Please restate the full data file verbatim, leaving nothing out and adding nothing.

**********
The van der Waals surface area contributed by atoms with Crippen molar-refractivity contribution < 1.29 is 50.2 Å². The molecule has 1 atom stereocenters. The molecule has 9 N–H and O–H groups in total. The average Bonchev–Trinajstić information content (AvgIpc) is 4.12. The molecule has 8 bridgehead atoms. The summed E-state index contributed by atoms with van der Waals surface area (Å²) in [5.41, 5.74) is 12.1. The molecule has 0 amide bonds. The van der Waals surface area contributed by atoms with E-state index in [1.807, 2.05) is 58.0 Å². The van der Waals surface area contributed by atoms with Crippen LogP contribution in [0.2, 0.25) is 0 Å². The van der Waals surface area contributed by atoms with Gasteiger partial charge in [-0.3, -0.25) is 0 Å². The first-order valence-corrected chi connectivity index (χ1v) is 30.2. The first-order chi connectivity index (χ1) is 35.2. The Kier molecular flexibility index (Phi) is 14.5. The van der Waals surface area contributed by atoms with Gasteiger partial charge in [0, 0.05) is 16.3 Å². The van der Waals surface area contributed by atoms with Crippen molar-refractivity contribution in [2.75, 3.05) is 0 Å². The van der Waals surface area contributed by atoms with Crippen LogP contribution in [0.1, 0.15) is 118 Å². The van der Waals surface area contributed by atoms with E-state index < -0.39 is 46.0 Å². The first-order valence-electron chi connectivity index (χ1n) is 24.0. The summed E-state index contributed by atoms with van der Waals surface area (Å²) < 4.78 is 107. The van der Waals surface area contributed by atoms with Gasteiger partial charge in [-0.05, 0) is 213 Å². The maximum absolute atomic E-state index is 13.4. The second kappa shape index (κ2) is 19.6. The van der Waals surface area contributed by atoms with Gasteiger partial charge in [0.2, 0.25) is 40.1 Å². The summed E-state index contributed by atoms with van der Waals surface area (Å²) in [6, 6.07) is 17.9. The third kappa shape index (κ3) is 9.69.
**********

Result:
The van der Waals surface area contributed by atoms with Crippen molar-refractivity contribution < 1.29 is 50.2 Å². The molecule has 1 atom stereocenters. The molecule has 9 N–H and O–H groups in total. The average Bonchev–Trinajstić information content (AvgIpc) is 4.12. The molecule has 8 bridgehead atoms. The summed E-state index contributed by atoms with van der Waals surface area (Å²) in [5.41, 5.74) is 12.1. The molecule has 0 amide bonds. The van der Waals surface area contributed by atoms with E-state index in [1.807, 2.05) is 58.0 Å². The van der Waals surface area contributed by atoms with Crippen LogP contribution in [0.2, 0.25) is 0 Å². The van der Waals surface area contributed by atoms with Gasteiger partial charge in [-0.3, -0.25) is 0 Å². The first-order valence-corrected chi connectivity index (χ1v) is 30.2. The first-order chi connectivity index (χ1) is 35.2. The Kier molecular flexibility index (Phi) is 14.5. The van der Waals surface area contributed by atoms with Gasteiger partial charge in [0, 0.05) is 16.3 Å². The van der Waals surface area contributed by atoms with Crippen molar-refractivity contribution in [2.75, 3.05) is 0 Å². The van der Waals surface area contributed by atoms with Crippen LogP contribution in [0.1, 0.15) is 118 Å². The van der Waals surface area contributed by atoms with E-state index < -0.39 is 46.0 Å². The first-order valence-electron chi connectivity index (χ1n) is 24.0. The summed E-state index contributed by atoms with van der Waals surface area (Å²) < 4.78 is 107. The van der Waals surface area contributed by atoms with Gasteiger partial charge in [-0.05, 0) is 213 Å². The maximum absolute atomic E-state index is 13.4. The second kappa shape index (κ2) is 19.6. The van der Waals surface area contributed by atoms with Gasteiger partial charge in [0.2, 0.25) is 40.1 Å². The summed E-state index contributed by atoms with van der Waals surface area (Å²) in [6, 6.07) is 17.9. The third kappa shape index (κ3) is 9.69.